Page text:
crossing into Asia, took the name Bithynians; before they had
been called Strymonians, while they dwelt upon the Strymon;
whence, according to their own account, they had been driven out
Fig. 1. Oppermann 1984, 74.
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The Impact of the Achaemenids on Thrace139
by the Mysians and Teucrians. The commander of these Asiatic
Thracians was Bassaces the son of Artabanus (7.75).
nately, their dress and weaponry are not described.
However, we can assume
that the equipment of the European Thracians must have looked like Asiatic
Then it became clear why the Thracians wear fox-skin caps on
their heads and over their ears, and tunics not merely about their
chests, but also round their thighs, and why, when on horseback,
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Similarly, it was the result of much intermarrying.
To reduce conflict in the rapprochement, it was often claimed that there were
unwalled villages, but the archaeological finds in many towns have shown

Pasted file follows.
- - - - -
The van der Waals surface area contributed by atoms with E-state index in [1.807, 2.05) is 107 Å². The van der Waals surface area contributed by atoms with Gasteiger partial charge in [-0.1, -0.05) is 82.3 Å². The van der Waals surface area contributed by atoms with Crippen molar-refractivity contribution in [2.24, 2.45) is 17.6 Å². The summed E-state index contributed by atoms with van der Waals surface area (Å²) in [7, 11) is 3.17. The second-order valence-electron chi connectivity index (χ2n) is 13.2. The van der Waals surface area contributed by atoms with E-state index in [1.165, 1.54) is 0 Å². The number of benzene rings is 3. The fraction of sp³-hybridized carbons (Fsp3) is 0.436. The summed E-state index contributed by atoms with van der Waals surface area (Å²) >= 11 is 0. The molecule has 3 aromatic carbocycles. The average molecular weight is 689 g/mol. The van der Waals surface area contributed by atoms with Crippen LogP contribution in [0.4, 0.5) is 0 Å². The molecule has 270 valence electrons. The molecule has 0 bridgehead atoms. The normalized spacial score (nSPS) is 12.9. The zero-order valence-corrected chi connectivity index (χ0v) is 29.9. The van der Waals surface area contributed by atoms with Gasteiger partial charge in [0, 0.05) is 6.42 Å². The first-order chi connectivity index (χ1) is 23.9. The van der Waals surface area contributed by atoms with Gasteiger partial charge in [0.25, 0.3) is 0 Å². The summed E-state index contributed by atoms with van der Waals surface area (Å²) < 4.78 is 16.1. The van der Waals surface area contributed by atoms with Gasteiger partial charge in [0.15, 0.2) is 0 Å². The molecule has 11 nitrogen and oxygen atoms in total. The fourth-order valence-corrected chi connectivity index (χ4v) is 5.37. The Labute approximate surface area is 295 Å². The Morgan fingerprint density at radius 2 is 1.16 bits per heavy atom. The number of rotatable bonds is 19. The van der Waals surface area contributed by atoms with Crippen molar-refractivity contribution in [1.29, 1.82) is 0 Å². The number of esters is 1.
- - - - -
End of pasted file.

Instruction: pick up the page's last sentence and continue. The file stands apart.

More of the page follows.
that they were fortified … at least in the fifth and fourth centuries BC.
The history of Thrace in respect of the Persians
Little is known about Thrace in respect of the Persians. Under Dareios I,
Thrace was conquered during his Scythian campaign, which began in the
west in 513/512 BC, and was made part of the Achaemenid Empire.
It is
still uncertain how large the conquered Thracian region was.
Our source is
While Dareios I, coming
from Bosporus, was taking the land route over the Thracian region,
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The Impact of the Achaemenids on Thrace141
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nations of those parts. For the kings command to him was, that
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The Impact of the Achaemenids on Thrace143
Only the Satren tribe escaped. Its men were described as courageous warriors,